Soil conservation agriculture
Agriculture based on three main agronomic principles applied simultaneously: direct sowing without any soil tillage, permanent (plant or organic) soil cover and diversification of crop rotation. The main objective of this combination of principles is to reduce soil degradation and, ultimately, improve fertility by intensive use of biological and ecological processes of the soil ecosystem, intended to replace certain inputs. Issues of wind and water erosion in the United States and Brazil led to this evolution of agriculture. The spread of these practices has been relatively slow in France.
Each principle is comprised of a set of practices. However, conservation agriculture doesn’t limit itself to the addition of practices, indeed there are interactions between components of the system. For instance, the diversification and lengthening of crop rotation, paired with the establishment of intermediate crops, aim at reducing weeds and other pests. This thus makes it possible to reduce phytosanitary inputs and, eventually, nitrogen fertilizers if the cover crops together with cash crops contain legumes. The other main benefits brought by conservation agriculture are reduction of worktime and fossil energy consumption per hectare, improvement of soil biological activity, increase rate and sustainable management of organic matter, reduction of erosion and limitation of soil evaporation. Conservation agriculture requires greater technical competence than needed for tillage, in order to ensure good seeding and crop emergence. Conservation of soil living organisms falls within the preservation of biodiversity and the maintenance of soil fertility, which are principles of agroecology.
The systems encountered in conservation agriculture are very varied as the choice of practices is made according to the characteristics of the production situation (soil climate, socio-technical context…). In addition, the principles are often partially applied, corresponding most of the time to transition stages, which increase this diversity. The main benefits brought by conservation agriculture are generally the following: reduction of working time and fossil energy consumption per hectare, improvement of soil life, rate increase and sustainable management of organic matter, reduction of erosion and limitation of soil evaporation.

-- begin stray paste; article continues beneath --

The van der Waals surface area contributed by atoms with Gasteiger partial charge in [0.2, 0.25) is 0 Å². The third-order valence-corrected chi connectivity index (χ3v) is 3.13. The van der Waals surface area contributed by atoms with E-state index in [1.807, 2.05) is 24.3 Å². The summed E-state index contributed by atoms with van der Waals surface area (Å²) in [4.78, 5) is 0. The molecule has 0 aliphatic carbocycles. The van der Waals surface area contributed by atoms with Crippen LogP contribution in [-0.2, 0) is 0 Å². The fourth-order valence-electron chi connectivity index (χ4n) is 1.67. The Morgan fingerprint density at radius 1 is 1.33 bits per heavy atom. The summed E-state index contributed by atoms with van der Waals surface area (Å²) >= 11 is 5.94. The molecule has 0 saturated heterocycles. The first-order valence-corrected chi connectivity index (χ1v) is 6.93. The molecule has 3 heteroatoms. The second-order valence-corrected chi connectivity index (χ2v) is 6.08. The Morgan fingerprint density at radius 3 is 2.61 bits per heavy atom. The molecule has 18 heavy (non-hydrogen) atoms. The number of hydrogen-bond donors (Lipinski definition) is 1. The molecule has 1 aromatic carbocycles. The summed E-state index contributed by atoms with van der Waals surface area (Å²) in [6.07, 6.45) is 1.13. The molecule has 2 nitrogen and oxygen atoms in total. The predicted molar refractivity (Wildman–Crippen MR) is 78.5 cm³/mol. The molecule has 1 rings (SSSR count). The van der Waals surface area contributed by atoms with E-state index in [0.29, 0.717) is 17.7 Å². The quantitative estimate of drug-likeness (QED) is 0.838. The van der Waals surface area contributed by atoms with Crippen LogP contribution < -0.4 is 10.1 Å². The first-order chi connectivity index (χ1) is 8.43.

References to explore
Farooq, M. and K. H. M. Siddique. 2015. Conservation Agriculture: Concepts, Brief History, and Impacts on Agricultural Systems. Conservation agriculture. M. Farooq and K. H. M. Siddique (eds), Springer Publishing, pp3-17.
Reicosky, D. C. 2015. “Conservation tillage is not conservation agriculture.” Journal of Soil and Water Conservation, 70(5): 103A-108A. doi:10.2489/jswc.70.5.103A
Reicosky, D. and C. Crovetto. 2014. “No-till systems on the Chequen Farm in Chile: A success story in bringing practice and science together.” International Soil and Water Conservation Research. 2(1): 66-77.